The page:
Only one-third of the doctors surveyed in a 2013 JAMA study said they educate their patients on hospice, or end-of-life care, during early stages of treatment — a number the Institute of Medicine’s (IOM) latest report found hasn’t improved much, if at all.

The IOM is an independent research team under the National Academy of Sciences, and the 21-member committee spent two years, not to mention millions of dollars, investigating end-of-life care under the United States Health System. And similar to findings published in JAMA, the IOM found fewer than 30 percent of American adults discuss their end-of-life wishes with their doctor. This is despite the vast majority of Americans preferring to die at home.

"This is one of the most comprehensive and up-to-date [study] that has been performed on end-of-life care for people of all ages who are approaching death," Victor Dzau, president of the IOM, said in a press release. "Health care delivery for people nearing the end of life has changed remarkably since IOM published its 1997 report ‘Approaching Death: Improving Care at the End of Life.’ Since that report, the number of palliative care teams within hospital settings has increased, and palliative care is well-established in the professions of medicine, nursing, and social work. The time is now for our nation to develop a modernized end-of-life care system as envisioned by this report."

Palliative care slightly differs from hospice, as palliative care is offered throughout a cancer patient’s experience. Hospice is offered only toward end-of-life, cancer or not. Yet, the primary purpose of both is to alleviate a patient’s pain and discomfort, depression, and anxiety, as well as maximize their mobility and lessen the stress and burden that's commonly cast on caregivers. Stressed-out caregivers, according to the American Psychological Association, suffer the greatest physical and psychological health effects, which is why the IOM proposed there needs to be a total revamp of the way the U.S. educates patients and caregivers alike.

"Individuals should have time with their doctors to talk about end-of-life issues, and clinicians should receive the training and financial incentives for such discussions," Dave Walker, co-chair of the IOM committee and former U.S. comptroller general, said. "The U.S. health system is geared toward providing curative care aimed at curing disease, rather than providing the supportive and comfort care most people prefer at the end of life. Without adequate advance care planning, the default decision is for clinicians to treat a disease or condition, no matter the prognosis. This is far from a patient-centered, family-oriented approach that honors the preferences for care for those near the end of life in an affordable and sustainable manner."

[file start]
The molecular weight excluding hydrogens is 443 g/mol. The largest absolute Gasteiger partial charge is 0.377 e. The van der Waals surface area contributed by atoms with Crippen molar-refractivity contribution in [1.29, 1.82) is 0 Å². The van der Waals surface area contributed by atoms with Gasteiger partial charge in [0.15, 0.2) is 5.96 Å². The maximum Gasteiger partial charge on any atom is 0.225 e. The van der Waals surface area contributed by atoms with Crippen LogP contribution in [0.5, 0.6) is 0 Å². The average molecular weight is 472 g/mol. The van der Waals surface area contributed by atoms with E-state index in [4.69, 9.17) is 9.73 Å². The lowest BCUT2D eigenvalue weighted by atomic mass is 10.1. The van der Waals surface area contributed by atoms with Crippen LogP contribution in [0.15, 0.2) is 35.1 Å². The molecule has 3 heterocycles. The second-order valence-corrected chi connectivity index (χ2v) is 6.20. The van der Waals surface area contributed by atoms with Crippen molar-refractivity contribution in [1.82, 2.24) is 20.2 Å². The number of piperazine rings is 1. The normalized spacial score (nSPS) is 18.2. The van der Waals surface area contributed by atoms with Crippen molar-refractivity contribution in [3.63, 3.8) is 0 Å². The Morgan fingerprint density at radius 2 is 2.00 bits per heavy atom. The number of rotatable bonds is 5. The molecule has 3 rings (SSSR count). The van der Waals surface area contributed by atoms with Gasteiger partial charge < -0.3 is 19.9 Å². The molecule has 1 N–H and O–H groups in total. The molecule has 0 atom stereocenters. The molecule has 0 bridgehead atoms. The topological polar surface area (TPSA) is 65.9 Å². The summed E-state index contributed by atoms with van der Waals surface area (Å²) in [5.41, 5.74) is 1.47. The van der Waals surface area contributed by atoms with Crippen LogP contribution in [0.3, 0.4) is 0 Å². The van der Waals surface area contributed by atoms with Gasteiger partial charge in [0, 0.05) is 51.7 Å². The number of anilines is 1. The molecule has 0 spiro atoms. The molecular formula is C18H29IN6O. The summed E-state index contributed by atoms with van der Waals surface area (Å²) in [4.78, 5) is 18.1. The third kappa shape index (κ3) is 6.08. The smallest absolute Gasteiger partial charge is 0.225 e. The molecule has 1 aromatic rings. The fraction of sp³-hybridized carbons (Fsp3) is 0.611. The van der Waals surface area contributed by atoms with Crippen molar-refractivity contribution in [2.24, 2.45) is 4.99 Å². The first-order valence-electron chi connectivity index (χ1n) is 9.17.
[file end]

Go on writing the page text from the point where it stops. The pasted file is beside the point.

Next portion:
IOM’s 507-page report details exactly what it would take to accomplish this advance care plan, including a restructure of Medicare and Medicaid. Their recommendations don't just call for "improving training and credentialing for clinicans" — something providers already expressed in interest in receiving during this year's Quality of Care and Outcomes Research Scientific Sessions — but it also requires federal and state governments to provide the incentive to discuss issues, values, preferences, and appropriate services and care. Basically, raise awareness. “If you meet their needs, treat their pain, treat their depression, get them some help in the house, your [health care] costs plummet,” Dr. Diane E. Meier, a committee member and the director of the Center to Advance Palliative Care, told The New York Times.

Being able to end life as dignified, and as comfortable, as possible sans jacked-up hospital bills and over-stressed caregivers? Sign us up.

Source: Committe on Approaching Death: Addressing Key End-of-Life Issues, Institute of Medicine. "Dying in America: Improving Quality and Honoring Individual Preferences Near the End of Life." The National Academies Press. 2014.